On the subject of fashion, who’s responsible for dressing the women on Sportsnet Central, which returned to air last week? I swear, Carly Agro looked like a giant, upholstered chocolate bar, while Martine Gaillard and Danielle Michaud wore outfits that someone must have dug out of the freebe box at a thrift store. Either that or they’ve hired Don Cherry’s former tailor.

Doc Holliday

A tip of the bonnet to Scott Oake of Hockey Night in Canada and old friend and colleague Bob (Doc) Holliday. Scotty’s one of the truly good guys among jock journos, so it’s no surprise that he’s included in this year’s inductees to the Order of Manitoba, while Doc, one of my all-time favorite people, has had a street in St. Vital named in his honor—Bob Holliday Way. I’m not sure where you’d find Bob Holliday Way in St. Vital, but it’s probably the first stop on a Streetcar Named Retire, just past the Red Top Drive-In.

Both Bob and Scotty, by the way, are also members of the Manitoba Hockey Hall of Fame, so their trophy rooms are getting cluttered.

I once dreamed of being in the MHHofF, but my dad ran off with my hockey equipment one day and I never played another game.

Nice to see the Winnipeg Sun back to publishing on Mondays, and I must say that the Winnipeg Free Press package on Saturdays is first rate. I’m not just talking about sports in the Drab Slab. It’s the entire Saturday sheet, from front to back. Terrific stuff.

Alyssa Nakken

Kudos to Alyssa Nakken, who became the first female to coach on-field in a Major League Baseball game. Alyssa worked first base for the San Francisco Giants v. the Oakland A’s last week, and I think that’s fantastic.

Scott Billeck of the Winnipeg Sun is convinced that Connor Hellebuyck was snubbed in Hart Trophy balloting for the NHL’s most valuable performer. Scotty submits that being a goaltender worked against the Winnipeg Jets keeper, opining, “if your name isn’t Dominik Hasek, it’s not an easy code to crack.” Wrong. Carey Price cracked the code in 2015.

And, finally, as we approach the back end of July and I look out my window to gaze upon the Olympic Mountains in the United States, I note that there’s still snow on the peaks. What’s up with that? Is it something I should be telling Greta Thunberg about?

About Mike O’Shea’s job status with the Winnipeg Blue Bombers…will Sunday’s loss cost Coach LaPo a head man’s job?…Coach Chihuahua of the Stamps is yapping again…this Rose stinks…a parade of rasslers…and more

Monday morning coming down in 3, 2, 1…and as Peter Warren used to say when his voice was the loudest on local radio, “Let’s get right down to business…”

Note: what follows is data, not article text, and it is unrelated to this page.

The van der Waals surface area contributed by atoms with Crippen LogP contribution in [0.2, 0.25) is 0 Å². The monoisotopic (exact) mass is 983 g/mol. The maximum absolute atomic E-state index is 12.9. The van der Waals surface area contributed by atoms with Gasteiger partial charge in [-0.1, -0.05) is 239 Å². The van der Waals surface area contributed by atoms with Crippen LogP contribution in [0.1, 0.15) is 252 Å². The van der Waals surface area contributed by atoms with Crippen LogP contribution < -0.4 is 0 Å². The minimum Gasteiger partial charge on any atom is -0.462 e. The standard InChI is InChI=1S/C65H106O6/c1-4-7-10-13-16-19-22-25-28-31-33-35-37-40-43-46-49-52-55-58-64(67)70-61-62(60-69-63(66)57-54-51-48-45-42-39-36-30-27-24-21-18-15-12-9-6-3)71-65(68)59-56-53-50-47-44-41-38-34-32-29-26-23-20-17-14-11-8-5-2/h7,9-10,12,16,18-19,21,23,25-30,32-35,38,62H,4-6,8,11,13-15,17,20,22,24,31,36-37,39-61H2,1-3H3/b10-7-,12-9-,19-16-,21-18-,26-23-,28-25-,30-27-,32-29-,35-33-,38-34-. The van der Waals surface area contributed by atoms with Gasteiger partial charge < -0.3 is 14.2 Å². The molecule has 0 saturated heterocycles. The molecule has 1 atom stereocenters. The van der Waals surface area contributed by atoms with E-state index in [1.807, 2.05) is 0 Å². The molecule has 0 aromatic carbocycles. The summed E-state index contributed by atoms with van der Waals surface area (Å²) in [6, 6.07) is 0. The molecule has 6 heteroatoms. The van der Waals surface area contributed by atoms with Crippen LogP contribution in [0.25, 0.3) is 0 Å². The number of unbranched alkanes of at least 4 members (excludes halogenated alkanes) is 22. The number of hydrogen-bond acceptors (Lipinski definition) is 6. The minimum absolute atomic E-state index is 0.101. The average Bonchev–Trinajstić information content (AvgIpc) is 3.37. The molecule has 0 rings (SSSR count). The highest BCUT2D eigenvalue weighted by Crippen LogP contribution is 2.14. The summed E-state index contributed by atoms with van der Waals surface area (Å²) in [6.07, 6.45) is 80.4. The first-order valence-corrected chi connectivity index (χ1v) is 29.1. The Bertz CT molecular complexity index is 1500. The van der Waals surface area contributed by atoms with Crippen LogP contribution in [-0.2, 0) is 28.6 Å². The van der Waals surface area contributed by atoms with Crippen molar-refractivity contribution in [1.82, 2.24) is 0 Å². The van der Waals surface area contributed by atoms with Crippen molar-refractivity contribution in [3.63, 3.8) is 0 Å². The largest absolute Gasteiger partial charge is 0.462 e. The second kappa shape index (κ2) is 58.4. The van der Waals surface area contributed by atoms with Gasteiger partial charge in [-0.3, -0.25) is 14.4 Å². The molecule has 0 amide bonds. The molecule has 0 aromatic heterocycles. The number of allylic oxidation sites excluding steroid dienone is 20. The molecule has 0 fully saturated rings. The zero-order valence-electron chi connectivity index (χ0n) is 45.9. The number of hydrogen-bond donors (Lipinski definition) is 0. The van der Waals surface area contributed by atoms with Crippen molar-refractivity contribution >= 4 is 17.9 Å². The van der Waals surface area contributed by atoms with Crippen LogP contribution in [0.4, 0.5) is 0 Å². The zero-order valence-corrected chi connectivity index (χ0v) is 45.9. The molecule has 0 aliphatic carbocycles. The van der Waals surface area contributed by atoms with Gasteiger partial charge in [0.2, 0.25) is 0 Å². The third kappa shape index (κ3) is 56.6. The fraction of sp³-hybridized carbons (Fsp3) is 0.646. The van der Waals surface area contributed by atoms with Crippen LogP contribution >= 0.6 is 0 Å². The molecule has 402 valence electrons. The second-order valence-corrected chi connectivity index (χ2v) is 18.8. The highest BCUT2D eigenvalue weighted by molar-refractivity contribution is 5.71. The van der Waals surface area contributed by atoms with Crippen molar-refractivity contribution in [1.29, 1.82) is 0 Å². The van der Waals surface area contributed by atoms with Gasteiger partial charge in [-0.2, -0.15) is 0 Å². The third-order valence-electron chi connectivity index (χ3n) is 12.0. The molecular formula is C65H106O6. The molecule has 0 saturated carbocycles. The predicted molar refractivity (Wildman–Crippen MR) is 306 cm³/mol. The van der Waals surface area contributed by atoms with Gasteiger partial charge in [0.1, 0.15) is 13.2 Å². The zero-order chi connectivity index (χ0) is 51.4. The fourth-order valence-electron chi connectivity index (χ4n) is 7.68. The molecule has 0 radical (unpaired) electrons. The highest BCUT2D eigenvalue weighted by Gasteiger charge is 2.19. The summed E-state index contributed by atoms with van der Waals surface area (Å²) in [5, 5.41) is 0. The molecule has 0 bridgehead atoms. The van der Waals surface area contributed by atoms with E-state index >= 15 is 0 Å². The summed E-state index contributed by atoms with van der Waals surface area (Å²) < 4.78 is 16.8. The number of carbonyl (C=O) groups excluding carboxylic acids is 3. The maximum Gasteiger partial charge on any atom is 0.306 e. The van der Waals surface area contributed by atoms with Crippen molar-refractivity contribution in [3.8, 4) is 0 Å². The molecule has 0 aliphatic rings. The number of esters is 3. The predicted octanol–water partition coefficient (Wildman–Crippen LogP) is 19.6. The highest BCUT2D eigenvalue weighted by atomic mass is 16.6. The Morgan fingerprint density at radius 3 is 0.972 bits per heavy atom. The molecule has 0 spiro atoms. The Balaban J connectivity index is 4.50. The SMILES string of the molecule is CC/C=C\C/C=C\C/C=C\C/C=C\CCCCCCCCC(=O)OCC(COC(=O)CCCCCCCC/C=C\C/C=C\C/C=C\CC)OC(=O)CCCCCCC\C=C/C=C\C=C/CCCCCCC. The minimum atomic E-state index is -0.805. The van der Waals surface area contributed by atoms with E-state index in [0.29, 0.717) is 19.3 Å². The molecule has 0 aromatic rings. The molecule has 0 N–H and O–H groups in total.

So what’s your definition of progress? Winning one playoff game?

Mike O’Shea

If so, you don’t dismiss Mike O’Shea. You bring him back for the final year of his existing contract as sideline steward with the Winnipeg Blue Bombers. And I suspect that’s exactly what bulldog CEO Wade Miller and his accomplice, general manager Kyle Walters, will do.

So save your breath if you’re among the rabble inclined to call for Coach Mikey’s ouster.

Unless I miss my guess (that’s been known to happen), here’s what you can expect to hear from Messrs. Miller and Walters in the wake of Winnipeg FC’s elimination from the Canadian Football League fall frolic: They’ll agree that garbage bag day has arrived too early. Yet again. They’ll agree that there’s considerable heavy lifting still to be done, and they’ll vow to keep plugging away until they get it right. But, while acknowledging that the local lads have been found wanting for a 28th consecutive crusade, they’ll point to a big W in the West Division semifinal. In Saskatchewan no less. Surely that must count for something, right?

The Blue Bombers’ three wise men: Mike O’Shea, Kyle Walters, Wade Miller.

Well, no, it doesn’t. Not if your definition of progress considers the larger picture.

A year ago, the Bombers were 12-6 in regular-season skirmishing. That earned them second place and a playoff date at Football Follies Field in Fort Garry, which O’Shea frittered away with dopey coaching.

This year, they were 10-8 and required to hit the road for the entirety of their Grey Cup chase, which featured the win over the Green People in Regina and concluded with Sunday’s tank-on-empty, 22-14 loss to the Stampeders in the West Division title joust at McMahon Stadium in Cowtown.

Is that one step forward or one step back? Is it the spinning of wheels?

Marc Trestman

O’Shea has had the head-coaching gig for five years. He’s 45-45, 1-3 in the games that matter. That’s hardly grounds for dismissal. Unless it is. I mean, the Argonauts just told Marc Trestman to get lost, less than a year after a happily-ever-after ending in the Republic of Tranna. The guy brings the Grey Cup to The ROT, then goes 4-14 because his quarterback had the bad manners to grow old and fragile, and they kick him to the curb faster than you can say “Popp is the weasel.” But that’s Tranna, where folks are too busy worrying about Auston Matthews’ shoulder and William Nylander’s contract standoff to notice there’s a football team in town.

In River City, the rabble notices. They know the only three men to bring the Grey Cup to Good Ol’ Hometown since the 1950s are named Grant, Murphy and Riley. There are statues of two of them on Chancellor Matheson Road.

Does O’Shea’s record warrant another opportunity to join that select company?

I say, sure, let him stay. If, however, garbage bag day arrives before the final Sunday in November next year, it’ll be time to move on.